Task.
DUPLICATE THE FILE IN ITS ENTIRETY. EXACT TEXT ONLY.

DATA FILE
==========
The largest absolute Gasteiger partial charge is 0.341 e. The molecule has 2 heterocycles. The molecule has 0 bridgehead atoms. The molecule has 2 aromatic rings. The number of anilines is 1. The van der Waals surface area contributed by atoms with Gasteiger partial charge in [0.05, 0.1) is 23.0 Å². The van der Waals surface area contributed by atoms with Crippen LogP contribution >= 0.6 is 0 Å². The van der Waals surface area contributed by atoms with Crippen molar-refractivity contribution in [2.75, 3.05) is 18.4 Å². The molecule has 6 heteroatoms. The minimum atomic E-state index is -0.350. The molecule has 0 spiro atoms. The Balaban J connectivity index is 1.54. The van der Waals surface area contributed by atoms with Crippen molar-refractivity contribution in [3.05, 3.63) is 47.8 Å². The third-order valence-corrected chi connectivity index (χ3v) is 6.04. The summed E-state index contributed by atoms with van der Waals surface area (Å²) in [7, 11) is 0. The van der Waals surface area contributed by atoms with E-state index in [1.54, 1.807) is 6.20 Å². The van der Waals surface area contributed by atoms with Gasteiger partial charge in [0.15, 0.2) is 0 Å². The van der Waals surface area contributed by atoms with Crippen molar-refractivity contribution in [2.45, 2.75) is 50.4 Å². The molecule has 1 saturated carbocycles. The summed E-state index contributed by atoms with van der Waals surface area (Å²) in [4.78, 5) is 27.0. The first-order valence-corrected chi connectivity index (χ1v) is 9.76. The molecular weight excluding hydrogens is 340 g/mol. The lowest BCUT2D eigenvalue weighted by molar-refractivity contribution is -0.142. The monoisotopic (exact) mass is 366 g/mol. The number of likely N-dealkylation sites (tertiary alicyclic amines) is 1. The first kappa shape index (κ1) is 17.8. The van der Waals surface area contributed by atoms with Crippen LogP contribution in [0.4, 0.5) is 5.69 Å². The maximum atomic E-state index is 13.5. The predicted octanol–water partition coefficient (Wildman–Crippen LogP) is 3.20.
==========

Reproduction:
The largest absolute Gasteiger partial charge is 0.341 e. The molecule has 2 heterocycles. The molecule has 0 bridgehead atoms. The molecule has 2 aromatic rings. The number of anilines is 1. The van der Waals surface area contributed by atoms with Gasteiger partial charge in [0.05, 0.1) is 23.0 Å². The van der Waals surface area contributed by atoms with Crippen LogP contribution >= 0.6 is 0 Å². The van der Waals surface area contributed by atoms with Crippen molar-refractivity contribution in [2.75, 3.05) is 18.4 Å². The molecule has 6 heteroatoms. The minimum atomic E-state index is -0.350. The molecule has 0 spiro atoms. The Balaban J connectivity index is 1.54. The van der Waals surface area contributed by atoms with Crippen molar-refractivity contribution in [3.05, 3.63) is 47.8 Å². The third-order valence-corrected chi connectivity index (χ3v) is 6.04. The summed E-state index contributed by atoms with van der Waals surface area (Å²) in [7, 11) is 0. The van der Waals surface area contributed by atoms with E-state index in [1.54, 1.807) is 6.20 Å². The van der Waals surface area contributed by atoms with Gasteiger partial charge in [0.15, 0.2) is 0 Å². The van der Waals surface area contributed by atoms with Crippen molar-refractivity contribution in [2.45, 2.75) is 50.4 Å². The molecule has 1 saturated carbocycles. The summed E-state index contributed by atoms with van der Waals surface area (Å²) in [4.78, 5) is 27.0. The first-order valence-corrected chi connectivity index (χ1v) is 9.76. The molecular weight excluding hydrogens is 340 g/mol. The lowest BCUT2D eigenvalue weighted by molar-refractivity contribution is -0.142. The monoisotopic (exact) mass is 366 g/mol. The number of likely N-dealkylation sites (tertiary alicyclic amines) is 1. The first kappa shape index (κ1) is 17.8. The van der Waals surface area contributed by atoms with Crippen LogP contribution in [0.4, 0.5) is 5.69 Å². The maximum atomic E-state index is 13.5. The predicted octanol–water partition coefficient (Wildman–Crippen LogP) is 3.20.